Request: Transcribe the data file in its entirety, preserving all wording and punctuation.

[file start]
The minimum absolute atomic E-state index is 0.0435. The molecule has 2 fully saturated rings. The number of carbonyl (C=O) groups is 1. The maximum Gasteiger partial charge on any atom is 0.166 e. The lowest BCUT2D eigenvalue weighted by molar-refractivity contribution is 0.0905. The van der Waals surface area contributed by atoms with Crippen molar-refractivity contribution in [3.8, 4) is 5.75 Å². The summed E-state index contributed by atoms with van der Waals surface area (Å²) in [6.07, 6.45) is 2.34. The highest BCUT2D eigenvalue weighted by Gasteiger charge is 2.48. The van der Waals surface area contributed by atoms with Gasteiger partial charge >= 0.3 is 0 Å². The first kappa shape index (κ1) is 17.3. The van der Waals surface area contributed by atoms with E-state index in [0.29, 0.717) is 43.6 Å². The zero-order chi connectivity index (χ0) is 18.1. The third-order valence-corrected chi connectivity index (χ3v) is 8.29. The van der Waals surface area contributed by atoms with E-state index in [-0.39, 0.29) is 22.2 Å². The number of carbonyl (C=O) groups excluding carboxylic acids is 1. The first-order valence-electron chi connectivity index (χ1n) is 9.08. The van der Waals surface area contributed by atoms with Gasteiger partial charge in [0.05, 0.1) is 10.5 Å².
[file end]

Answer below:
The minimum absolute atomic E-state index is 0.0435. The molecule has 2 fully saturated rings. The number of carbonyl (C=O) groups is 1. The maximum Gasteiger partial charge on any atom is 0.166 e. The lowest BCUT2D eigenvalue weighted by molar-refractivity contribution is 0.0905. The van der Waals surface area contributed by atoms with Crippen molar-refractivity contribution in [3.8, 4) is 5.75 Å². The summed E-state index contributed by atoms with van der Waals surface area (Å²) in [6.07, 6.45) is 2.34. The highest BCUT2D eigenvalue weighted by Gasteiger charge is 2.48. The van der Waals surface area contributed by atoms with Gasteiger partial charge >= 0.3 is 0 Å². The first kappa shape index (κ1) is 17.3. The van der Waals surface area contributed by atoms with E-state index in [0.29, 0.717) is 43.6 Å². The zero-order chi connectivity index (χ0) is 18.1. The third-order valence-corrected chi connectivity index (χ3v) is 8.29. The van der Waals surface area contributed by atoms with E-state index in [-0.39, 0.29) is 22.2 Å². The number of carbonyl (C=O) groups excluding carboxylic acids is 1. The first-order valence-electron chi connectivity index (χ1n) is 9.08. The van der Waals surface area contributed by atoms with Gasteiger partial charge in [0.05, 0.1) is 10.5 Å².